Physics lecturer wins prestigious competition to host international event
Dr Adi Armoni, a reader in theoretical physics based in the University’s College of Science, has won a prestigious competition to organise a programme for the Galileo Galilei Institute for Theoretical Physics based in Florence, Italy.
The international programme will take place between 4 April and 17 June, bringing together 75 theoretical physics experts. The focus will be on diverse aspects of the theory of strong interactions, also known as Quantum Chromodynamics. The theory asserts that the force between elementary particles called quarks becomes weak when the quarks are brought close to each other. For this discovery Gross, Politzer and Wilczek won the 2004 Nobel Prize in Physics. Understanding the strong force behaviour at long distance still remains a challenging open problem.
The main subject of the programme is a method called the large-N approximation, and the event will provide an opportunity for lattice and gauge theory experts to interact with string theory experts to discuss aspects of the large-N gauge theories and gain a better understanding of the strong force.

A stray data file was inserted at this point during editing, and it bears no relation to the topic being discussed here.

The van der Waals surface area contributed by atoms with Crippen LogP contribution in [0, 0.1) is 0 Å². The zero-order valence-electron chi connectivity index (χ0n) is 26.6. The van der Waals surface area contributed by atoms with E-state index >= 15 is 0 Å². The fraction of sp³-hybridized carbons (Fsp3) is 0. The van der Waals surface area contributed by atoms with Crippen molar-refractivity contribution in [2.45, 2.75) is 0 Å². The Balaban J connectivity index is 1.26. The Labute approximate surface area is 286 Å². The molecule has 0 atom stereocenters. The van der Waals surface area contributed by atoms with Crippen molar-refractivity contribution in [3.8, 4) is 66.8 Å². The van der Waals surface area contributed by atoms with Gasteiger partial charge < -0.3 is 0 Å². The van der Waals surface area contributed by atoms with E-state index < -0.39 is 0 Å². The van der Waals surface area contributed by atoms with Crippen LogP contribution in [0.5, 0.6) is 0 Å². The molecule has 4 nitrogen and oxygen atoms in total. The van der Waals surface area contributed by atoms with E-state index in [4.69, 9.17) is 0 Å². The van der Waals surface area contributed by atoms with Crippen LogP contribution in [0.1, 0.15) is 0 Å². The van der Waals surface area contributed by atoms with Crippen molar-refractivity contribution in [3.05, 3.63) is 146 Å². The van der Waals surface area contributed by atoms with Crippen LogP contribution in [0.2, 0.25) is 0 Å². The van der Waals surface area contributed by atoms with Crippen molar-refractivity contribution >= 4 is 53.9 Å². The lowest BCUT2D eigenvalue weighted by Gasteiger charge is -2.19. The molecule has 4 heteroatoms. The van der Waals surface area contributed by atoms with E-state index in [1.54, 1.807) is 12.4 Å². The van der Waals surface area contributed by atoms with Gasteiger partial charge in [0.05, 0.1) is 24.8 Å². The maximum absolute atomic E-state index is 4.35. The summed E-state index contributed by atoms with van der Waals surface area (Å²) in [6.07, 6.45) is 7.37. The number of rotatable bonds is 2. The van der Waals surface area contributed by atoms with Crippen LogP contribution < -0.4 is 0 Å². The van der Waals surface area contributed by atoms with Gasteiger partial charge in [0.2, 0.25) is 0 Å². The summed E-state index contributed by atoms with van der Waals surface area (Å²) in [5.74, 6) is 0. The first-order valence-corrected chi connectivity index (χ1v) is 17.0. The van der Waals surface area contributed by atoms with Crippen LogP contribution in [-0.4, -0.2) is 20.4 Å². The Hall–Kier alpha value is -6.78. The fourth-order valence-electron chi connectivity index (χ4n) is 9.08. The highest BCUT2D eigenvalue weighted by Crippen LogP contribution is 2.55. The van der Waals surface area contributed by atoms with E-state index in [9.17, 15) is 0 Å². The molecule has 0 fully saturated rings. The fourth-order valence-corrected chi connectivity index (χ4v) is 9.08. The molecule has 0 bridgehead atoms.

Dr Adi Armoni (pictured with 2004 Nobel Prize in Physics winner David Gross) is an expert in the large-N approximation method and will be organising the programme, which will also include a conference, in conjunction with peers from a number of international universities; Dr T Cohen (University of Maryland, US); Dr G Grignani (University of Perugia, Italy); Dr H Neuberger (Rutgers, US); Dr L Yaffe (Seattle University, US) and Dr A Zaffaroni (University of Milano Bicocca, Italy).
Dr Armoni said: “I am delighted to win this award, which is worth €140K. It is a wonderful opportunity to bring the best minds in this field together to endeavour to make progress in explaining this complex problem of the strong force at large distances.”
For further information on the Department of Physics visit http://www.swansea.ac.uk/physics/
For further information on The Galileo Galilei Institute for Theoretical Physics (GGI) visit http://www.ggi.fi.infn.it//index.php?p=home.inc